Through multiple Freedom of Information Act requests, Just Voices collected and analyzed data from Des Moines police, the Iowa Department of Transportation and Polk County Sheriff.
The organization, assisted by a statistician, a lawyer, interns from Drake University Law School and Grand View University and others, reviewed arrests and citations. What the data — which covers 2016-2020 — reveals is alarming.
If you are Black, you are 3.1 times more likely to get a citation in a traffic stop compared to whites.
Blacks are 6.2 times more likely to be arrested and booked for interference with official acts than whites.
Blacks are 2.2 times more likely to be issued a citation for speeding; once ticketed, they’re 4.5 times more likely to be arrested than whites.
Once ticketed for speeding, Blacks are 9.5 times more likely to be arrested for interference with official acts.
28.5% of Blacks have received a citation compared to 12% of whites.
Blacks are 3.2 times more likely to be issued a citation for an equipment violation than whites.
Blacks are 3.3 times more likely to be arrested for possession of a controlled substance than whites.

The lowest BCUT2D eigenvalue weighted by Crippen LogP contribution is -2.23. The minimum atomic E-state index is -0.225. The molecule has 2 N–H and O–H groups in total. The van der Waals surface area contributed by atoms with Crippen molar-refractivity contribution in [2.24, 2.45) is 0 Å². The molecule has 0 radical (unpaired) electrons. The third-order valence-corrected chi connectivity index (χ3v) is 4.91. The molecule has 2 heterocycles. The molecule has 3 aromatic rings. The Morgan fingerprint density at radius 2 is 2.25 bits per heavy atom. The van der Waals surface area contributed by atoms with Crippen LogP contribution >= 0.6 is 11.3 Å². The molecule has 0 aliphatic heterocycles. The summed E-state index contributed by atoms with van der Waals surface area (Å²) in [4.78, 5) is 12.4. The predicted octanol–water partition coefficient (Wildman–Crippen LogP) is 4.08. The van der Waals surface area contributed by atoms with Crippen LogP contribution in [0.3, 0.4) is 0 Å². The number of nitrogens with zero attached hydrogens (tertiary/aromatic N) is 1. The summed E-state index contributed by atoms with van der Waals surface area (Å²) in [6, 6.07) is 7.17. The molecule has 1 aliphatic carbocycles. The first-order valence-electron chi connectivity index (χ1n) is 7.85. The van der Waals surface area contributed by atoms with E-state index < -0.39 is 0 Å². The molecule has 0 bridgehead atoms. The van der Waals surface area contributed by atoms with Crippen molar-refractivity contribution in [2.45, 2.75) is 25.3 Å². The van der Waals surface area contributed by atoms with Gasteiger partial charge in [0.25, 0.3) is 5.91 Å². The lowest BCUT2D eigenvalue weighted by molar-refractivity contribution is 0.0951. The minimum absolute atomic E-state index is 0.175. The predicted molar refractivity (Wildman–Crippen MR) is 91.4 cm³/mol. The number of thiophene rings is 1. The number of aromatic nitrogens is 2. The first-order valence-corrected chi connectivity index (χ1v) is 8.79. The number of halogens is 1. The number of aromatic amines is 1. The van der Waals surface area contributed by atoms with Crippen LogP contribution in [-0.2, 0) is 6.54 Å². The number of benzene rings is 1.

“So, we've now got probably close to 400,000 data points on traffic citations from arrests and things in the city of Des Moines,” Harrison said.
Now they want to raise awareness and mobilize the community to join in the fight for change.
“Our mission is to build a platform that advocates and collaborates in order to end racially biased policing in Iowa. So we've got information out there to educate people. Yes, it's happening here. Here’s the stories. Here's the data,” said Young.
Sharon Zanders-Ackiss, special director at Iowa Citizens for Community Improvement, said Just Voices is helping raise awareness about a “problem many of us know exists.” The proof is in their data and stories, she said
“I believe Just Voices is pulling back the curtain of truth with data, facts and education that racial profiling in Des Moines does happen,” she said via email. “Just Voices is intentional in their reach to folks who wouldn’t necessarily be impacted, but may believe the lies and denial of the DMPD and others in positions of power.”